Learning Digital Photography Improves Cognitive Function in Older Adults

In my latest 3Quarksdaily column, I discuss the issue of ageism (prejudice against the elderly) and a very well designed new study which compares different forms of cognitive training in older adults. There is a lot of misinformation floating about on how vitamin supplements or solving word puzzles may improve cognitive function, but there is little scientific data available to back it up. The biggest strength of this study is that it used appropriate controls: The enrolled adults were either enrolled in 14 weeks of classes in which they acquired new skills or spent similar amounts of time in social activities or watched educational documentaries and solved puzzles on their own.


The recent study “The Impact of Sustained Engagement on Cognitive Function in Older Adults: The Synapse Project” published in the journal Psychological Science by the psychology researcher Denise Park and her colleagues at the University of Texas at Dallas is an example of an extremely well-designed study which attempts to tease out the benefits of participating in a structured activity versus receiving formal education and acquiring new skills. The researchers assigned subjects with a mean age of 72 years (259 participants were enrolled, but only 221 subjects completed the whole study) to participate in 14-week program in one of five intervention groups: 1) learning digital photography, 2) learning how to make quilts, 3) learning both digital photography and quilting (half of the time spent in each program), 4) a “social condition” in which the members participated in a social club involving activities such as cooking, playing games, watching movies, reminiscing, going on regular field trips but without the acquisition of any specific new skills or 5) a “placebo condition” in which participants were provided with documentaries, informative magazines, word games and puzzles, classical-music CDs and asked to perform and log at least 15 hours a week of such activities. None of the participants carried a diagnosis of dementia and they were novices to the areas of digital photography or quilting. Upon subsequent review of the activities in each of the five intervention groups, it turned out that each group spent an average of about 16-18 hours per week in the aforementioned activities, without any significant difference between the groups. Lastly, a sixth group of participants was not enrolled in any specific program but merely asked to keep a log of their activities and used as a no-intervention control.

When the researchers assessed the cognitive skills of the participants after the 14-week period, the type of activity they had been enrolled in had a significant impact on their cognition. For example, the participants in the photography class had a much greater degree of improvement in their episodic memory and their visuospatial processing than the placebo condition. On the other hand, cognitive processing speed of the participants increased most in the dual condition group (photography and quilting) as well as the social condition. The general trend was that the groups which placed the highest cognitive demands on the participants and also challenged them to be creative (acquiring digital photography skills, learning to make quilts) showed the greatest improvements.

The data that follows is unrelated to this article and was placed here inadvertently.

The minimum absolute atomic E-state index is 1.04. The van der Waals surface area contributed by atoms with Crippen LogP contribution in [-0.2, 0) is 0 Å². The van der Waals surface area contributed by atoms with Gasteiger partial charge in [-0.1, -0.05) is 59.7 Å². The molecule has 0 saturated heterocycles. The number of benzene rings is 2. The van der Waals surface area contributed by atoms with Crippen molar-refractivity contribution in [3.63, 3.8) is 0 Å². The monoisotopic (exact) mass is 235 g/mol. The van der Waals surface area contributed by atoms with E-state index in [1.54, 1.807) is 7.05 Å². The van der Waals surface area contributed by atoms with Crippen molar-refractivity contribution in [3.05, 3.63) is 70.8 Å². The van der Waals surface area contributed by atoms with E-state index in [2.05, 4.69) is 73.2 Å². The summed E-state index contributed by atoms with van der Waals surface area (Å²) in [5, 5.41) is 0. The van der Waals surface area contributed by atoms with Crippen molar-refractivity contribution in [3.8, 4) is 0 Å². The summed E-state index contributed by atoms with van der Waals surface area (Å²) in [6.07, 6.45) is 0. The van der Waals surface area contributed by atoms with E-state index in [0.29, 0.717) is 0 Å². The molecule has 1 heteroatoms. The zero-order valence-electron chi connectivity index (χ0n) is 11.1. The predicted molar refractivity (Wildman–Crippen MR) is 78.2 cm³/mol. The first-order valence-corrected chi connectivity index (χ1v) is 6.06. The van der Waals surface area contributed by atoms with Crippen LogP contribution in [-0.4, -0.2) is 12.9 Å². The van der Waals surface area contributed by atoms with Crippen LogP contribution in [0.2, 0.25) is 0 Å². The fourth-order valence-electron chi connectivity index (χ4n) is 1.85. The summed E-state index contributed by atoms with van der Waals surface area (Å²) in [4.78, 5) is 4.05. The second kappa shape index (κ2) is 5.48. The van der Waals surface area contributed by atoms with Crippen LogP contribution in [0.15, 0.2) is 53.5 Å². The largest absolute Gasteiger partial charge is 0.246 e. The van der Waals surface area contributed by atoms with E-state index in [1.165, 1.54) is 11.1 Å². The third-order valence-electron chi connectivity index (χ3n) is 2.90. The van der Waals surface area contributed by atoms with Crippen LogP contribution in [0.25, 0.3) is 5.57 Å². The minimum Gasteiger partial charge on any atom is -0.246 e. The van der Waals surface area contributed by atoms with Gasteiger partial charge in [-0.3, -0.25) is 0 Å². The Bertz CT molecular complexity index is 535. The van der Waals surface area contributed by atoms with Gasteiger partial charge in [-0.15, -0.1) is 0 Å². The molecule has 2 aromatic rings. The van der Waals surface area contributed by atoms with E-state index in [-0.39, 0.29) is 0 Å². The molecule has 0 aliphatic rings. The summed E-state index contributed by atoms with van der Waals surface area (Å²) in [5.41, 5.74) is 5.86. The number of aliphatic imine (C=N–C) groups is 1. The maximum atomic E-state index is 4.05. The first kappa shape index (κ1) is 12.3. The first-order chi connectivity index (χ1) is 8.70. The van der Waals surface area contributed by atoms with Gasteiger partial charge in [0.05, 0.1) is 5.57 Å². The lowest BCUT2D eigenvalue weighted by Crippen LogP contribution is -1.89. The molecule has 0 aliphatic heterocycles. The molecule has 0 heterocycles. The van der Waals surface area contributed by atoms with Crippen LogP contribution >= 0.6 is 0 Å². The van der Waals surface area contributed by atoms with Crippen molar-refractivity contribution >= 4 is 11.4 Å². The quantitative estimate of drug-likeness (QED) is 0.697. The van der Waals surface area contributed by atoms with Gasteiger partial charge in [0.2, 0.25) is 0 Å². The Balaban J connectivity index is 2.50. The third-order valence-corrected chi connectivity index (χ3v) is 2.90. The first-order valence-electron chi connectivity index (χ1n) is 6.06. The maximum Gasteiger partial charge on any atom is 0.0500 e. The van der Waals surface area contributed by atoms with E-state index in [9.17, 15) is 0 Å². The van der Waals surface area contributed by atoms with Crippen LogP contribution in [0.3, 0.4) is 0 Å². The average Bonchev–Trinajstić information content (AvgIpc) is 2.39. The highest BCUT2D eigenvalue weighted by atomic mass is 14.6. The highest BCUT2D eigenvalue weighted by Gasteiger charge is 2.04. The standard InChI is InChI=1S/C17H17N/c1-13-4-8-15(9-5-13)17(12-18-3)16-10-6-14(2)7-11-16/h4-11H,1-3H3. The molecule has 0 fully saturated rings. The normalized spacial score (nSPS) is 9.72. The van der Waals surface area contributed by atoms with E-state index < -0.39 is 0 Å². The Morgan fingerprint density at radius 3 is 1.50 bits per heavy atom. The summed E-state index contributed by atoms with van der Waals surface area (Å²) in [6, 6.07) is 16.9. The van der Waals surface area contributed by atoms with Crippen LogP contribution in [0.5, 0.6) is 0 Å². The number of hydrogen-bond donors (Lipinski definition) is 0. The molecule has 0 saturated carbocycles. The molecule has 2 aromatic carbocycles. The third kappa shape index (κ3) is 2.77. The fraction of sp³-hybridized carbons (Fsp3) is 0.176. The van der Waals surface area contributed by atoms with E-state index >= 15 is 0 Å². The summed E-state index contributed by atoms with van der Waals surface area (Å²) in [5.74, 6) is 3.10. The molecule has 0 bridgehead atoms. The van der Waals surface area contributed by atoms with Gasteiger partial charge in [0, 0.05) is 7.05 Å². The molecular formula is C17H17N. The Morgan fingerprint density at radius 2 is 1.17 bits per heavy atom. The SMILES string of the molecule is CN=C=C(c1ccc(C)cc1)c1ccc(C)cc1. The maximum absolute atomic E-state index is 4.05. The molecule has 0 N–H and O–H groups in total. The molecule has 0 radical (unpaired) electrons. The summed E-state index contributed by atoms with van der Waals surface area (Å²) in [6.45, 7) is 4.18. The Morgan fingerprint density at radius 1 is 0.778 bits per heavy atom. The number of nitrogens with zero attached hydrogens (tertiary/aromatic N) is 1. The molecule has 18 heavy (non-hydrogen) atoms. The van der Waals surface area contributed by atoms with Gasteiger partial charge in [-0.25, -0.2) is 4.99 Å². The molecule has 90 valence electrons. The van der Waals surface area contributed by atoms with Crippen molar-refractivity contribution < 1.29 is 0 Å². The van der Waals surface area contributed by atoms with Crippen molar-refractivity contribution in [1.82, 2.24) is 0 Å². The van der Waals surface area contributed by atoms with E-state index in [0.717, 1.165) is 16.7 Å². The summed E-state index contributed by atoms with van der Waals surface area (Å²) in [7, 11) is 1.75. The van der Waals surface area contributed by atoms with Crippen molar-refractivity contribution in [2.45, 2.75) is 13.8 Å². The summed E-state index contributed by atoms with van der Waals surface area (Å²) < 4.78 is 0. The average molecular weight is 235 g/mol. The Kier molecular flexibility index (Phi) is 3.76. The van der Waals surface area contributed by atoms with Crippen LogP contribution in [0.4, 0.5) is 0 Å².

However, there are key limitations of the study. Since only 221 participants were divided across six groups, each individual group was fairly small. Repeating this study with a larger sample would increase the statistical power of the study and provide more definitive results. Furthermore, the cognitive assessments were performed soon after completion of the 14-week programs. Would the photography group show sustained memory benefits even a year after completion of the 14-week program? Would the participants continue to be engaged in digital photography long after completion of the respective courses?

Despite these limitations, there is an important take-home message of this study: Cognitive skills in older adults can indeed be improved, especially if they are exposed to an unfamiliar terrain and asked to actively acquire new cognitive skills. Merely watching educational documentaries or completing puzzles (“placebo condition”) is not enough. This research will likely spark many future studies which will help define the specific mechanisms of how acquiring new skills leads to improved memory function and also studies that perhaps individualize cognitive training. Some older adults may benefit most from learning digital photography, others might benefit from acquiring science skills or participating in creative writing workshops. This research also gives us hope as to how we can break the vicious cycle of ageism in which older citizens are marginalized because of cognitive decline, but this marginalization itself further accelerates their decline. By providing opportunities to channel their creativity, we can improve their cognitive function and ensure that they remain engaged in the community.